The Cyber Security Authority (CSA) on March 1, 2023, commenced the implementation of licensing Cybersecurity Service Providers (CSPs), accrediting Cybersecurity Establishments (CEs) and Cybersecurity Professionals (CPs), pursuant to the Cybersecurity Act, 2020 (Act 1038), sections 4(k), 49, 50, 51, 57 and 59.
The purpose of the regime is to ensure regulatory compliance with the Cybersecurity Act, 2020 (Act 1038) and to certify that CSPs, CEs and CPs offer their services in accordance with approved standards and procedures in line with domestic requirements and industry best practices.
Scope of license and accreditation
Given the critical role, cybersecurity establishment such as digital forensic laboratories and managed cybersecurity services play in securing Ghana’s digital ecosystem, processes and technology used by such establishments must be in line with international best practices and standards adopted by the Authority.
“It has therefore become essential that the Authority, in line with Section 59(3) of Act 1038, takes the necessary measures such as licensing CSPs and accrediting CEs and CPs to ensure that recognized standards have been met.”
The regulatory process starts with the licensing of existing and new CSPs, which will subsequently be followed by the accreditation of CEs and CPs.
CSA will license CSPs and accredit CPs with requisite expertise in Vulnerability Assessment and Penetration Testing, Digital Forensics Services, Managed Cybersecurity Services, Cybersecurity Governance, and Risk and Compliance.
Accreditation to cybersecurity establishments will consider Digital Forensics Facilities and Managed Cybersecurity Service Facility.
Under the regime, existing CSPs, who are already engaged in the business of providing cybersecurity services will be given six months (from March 1 to September 30, 2023) to apply for a license.
A CSP who fails to obtain a license within this period will have to cease operation until a license is obtained from the Authority.
Benefits to industry and the country
According to the Authority, it has become necessary that the industry is regulated to control cybersecurity risks and protect the interests and safety of the public, children, businesses and governments.
With the increasing rate of cybercrimes, CSPs, CEs and CPs have become critical components for mitigating cybersecurity threats and vulnerabilities within Ghana’s fast-developing digital ecosystem in line with the Cybersecurity Act, 2020 (Act 1038).
It also revealed that cybersecurity services by the nature of their operations are intrusive, and as a result, CSPs, CEs and CPs always gain access to clients’ critical information assets, thereby gaining knowledge of existing vulnerabilities and sensitive information, which could be potentially abused or exploited.
It is also possible to have CSPs, CEs, and CPs who may not be competent or who may employ substandard processes in their offerings to the detriment of Ghana’s digital ecosystem. In addition, some businesses or government agencies lack the capability of ascertaining the credibility or qualification of CSPs, CEs or CPs especially, since there is no repository of licensed and accredited CSPs, CEs or CPs.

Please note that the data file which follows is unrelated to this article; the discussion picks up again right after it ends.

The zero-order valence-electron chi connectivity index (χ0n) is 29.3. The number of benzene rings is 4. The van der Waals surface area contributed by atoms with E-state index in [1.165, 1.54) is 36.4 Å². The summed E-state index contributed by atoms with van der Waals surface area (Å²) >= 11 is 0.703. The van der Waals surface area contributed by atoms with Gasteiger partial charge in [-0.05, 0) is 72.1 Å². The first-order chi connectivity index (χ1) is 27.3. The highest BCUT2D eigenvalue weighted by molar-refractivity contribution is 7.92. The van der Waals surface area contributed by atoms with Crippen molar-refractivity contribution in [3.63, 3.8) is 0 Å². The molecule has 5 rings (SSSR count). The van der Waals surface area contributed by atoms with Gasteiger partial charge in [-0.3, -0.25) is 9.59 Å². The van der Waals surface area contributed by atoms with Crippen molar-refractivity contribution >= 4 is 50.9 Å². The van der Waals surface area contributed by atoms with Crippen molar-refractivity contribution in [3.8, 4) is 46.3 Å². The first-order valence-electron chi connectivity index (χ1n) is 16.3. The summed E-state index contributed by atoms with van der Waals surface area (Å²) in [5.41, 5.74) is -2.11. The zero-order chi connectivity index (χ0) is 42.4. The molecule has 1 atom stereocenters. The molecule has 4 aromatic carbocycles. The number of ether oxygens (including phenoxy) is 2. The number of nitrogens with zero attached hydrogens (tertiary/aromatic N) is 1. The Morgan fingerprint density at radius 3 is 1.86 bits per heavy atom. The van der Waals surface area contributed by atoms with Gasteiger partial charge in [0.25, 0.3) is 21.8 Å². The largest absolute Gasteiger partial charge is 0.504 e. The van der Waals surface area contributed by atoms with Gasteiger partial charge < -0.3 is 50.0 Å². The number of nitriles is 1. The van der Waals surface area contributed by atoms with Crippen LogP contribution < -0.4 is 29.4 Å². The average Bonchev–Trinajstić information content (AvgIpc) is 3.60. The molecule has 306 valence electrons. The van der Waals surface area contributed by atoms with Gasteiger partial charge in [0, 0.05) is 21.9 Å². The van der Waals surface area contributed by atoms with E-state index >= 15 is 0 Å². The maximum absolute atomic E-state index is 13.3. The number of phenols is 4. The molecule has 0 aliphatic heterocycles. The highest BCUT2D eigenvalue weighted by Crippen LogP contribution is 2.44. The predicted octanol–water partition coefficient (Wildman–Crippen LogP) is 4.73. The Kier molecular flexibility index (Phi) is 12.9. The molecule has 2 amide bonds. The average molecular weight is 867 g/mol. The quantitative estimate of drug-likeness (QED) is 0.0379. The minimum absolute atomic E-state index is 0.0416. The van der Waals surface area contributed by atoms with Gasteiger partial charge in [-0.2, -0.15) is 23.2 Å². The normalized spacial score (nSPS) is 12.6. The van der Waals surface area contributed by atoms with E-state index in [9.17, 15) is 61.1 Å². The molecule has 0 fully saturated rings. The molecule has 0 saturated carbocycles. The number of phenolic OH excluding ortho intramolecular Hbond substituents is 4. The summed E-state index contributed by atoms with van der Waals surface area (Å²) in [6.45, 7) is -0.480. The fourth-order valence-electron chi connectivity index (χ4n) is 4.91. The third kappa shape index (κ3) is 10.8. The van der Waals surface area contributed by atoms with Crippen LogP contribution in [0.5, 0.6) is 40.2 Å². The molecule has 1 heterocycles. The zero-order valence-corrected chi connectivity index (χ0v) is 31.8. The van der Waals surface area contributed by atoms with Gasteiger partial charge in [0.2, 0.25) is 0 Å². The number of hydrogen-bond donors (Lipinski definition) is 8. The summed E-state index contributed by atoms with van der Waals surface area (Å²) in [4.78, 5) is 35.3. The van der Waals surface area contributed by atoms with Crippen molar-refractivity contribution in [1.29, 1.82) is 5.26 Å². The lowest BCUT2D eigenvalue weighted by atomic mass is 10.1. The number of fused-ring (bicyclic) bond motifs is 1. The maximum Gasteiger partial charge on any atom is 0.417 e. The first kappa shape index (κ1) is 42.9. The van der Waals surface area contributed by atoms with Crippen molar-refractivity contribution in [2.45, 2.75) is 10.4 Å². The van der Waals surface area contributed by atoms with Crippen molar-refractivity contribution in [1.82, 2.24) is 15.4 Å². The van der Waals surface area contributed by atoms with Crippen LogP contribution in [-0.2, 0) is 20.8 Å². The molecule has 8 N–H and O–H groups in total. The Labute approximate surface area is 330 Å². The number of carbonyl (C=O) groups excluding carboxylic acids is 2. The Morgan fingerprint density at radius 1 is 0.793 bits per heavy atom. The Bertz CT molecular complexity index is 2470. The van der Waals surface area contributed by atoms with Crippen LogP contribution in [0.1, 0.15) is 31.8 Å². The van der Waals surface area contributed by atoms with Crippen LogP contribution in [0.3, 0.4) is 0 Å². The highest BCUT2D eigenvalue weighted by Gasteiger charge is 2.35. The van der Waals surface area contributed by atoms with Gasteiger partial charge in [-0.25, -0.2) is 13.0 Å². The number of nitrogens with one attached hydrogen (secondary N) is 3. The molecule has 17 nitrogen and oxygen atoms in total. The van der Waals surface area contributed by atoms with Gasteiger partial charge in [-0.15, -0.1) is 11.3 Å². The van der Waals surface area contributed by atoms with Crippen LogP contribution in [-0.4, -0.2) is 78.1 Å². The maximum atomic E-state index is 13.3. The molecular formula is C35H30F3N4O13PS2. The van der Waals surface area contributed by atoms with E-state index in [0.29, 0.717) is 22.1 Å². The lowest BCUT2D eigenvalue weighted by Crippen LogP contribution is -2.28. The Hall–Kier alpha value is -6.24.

This process is to ensure that the targeted entities have the requisite skillset and competence and meet the established standards for offering sufficient protection of the computer systems and networks in the country’s digital ecosystem.
Again, the regulatory exercise will provide greater assurance of cybersecurity and safety to consumers, and raise the quality of Cybersecurity Service Providers’ deliveries, thereby improving and maintaining standards that offer baseline protection to Ghana’s digital ecosystem.
It will ensure that qualified professionals with the appropriate certification, provide cybersecurity services to support a secure and resilient digital ecosystem, and consequently give recognition to the cybersecurity profession as a critical profession to support and sustain the current digital transformation agenda.
Furthermore, national security considerations are driving regulations in the sector to ensure only qualified persons and institutions in good standing undertake these critical services.
The government, through the CSA, regulates the sector by providing a licensing framework in accordance with Sections 49 to 59 of Act 1038 to guarantee that CSPs, CEs and CPs attain a higher level of
compliance with Act 1038 and standards in line with international best practices.
This is to assure the public and other key stakeholders that the cybersecurity services they procure from the industry are effective in securing their assets and processes.
Section 57 of Act 1038 mandates the CSA to establish a mechanism to accredit cybersecurity professional where such an accreditation process provides recognition to accredited cybersecurity professionals, who have proven demonstrable competence in their cybersecurity domain.
Section 59 of Act 1038 further mandates the CSA to enforce cybersecurity standards and monitor compliance by the public and private sectors including Cybersecurity Establishments or institutions.
Consequences of non-compliance
Cybersecurity Service Providers (CSPs) who engage in the business of providing cybersecurity services without the requisite license after September 30, 2023, shall be in contravention of the Cybersecurity Act, 2020 (Act 1038) and shall be liable to pay administrative penalties. However, a CSP who applies for a license by September 30, may continue to provide its service until a decision on the application has been made by the Cyber Security Authority.
A license or accreditation granted is valid for two (2) years from the date of issuance as provided for in Section 53(1) of Act 1038.
The Authority charge Ghanaians who want to seek further information on the licensing and accreditation process to go www.CSA.gov.Gh.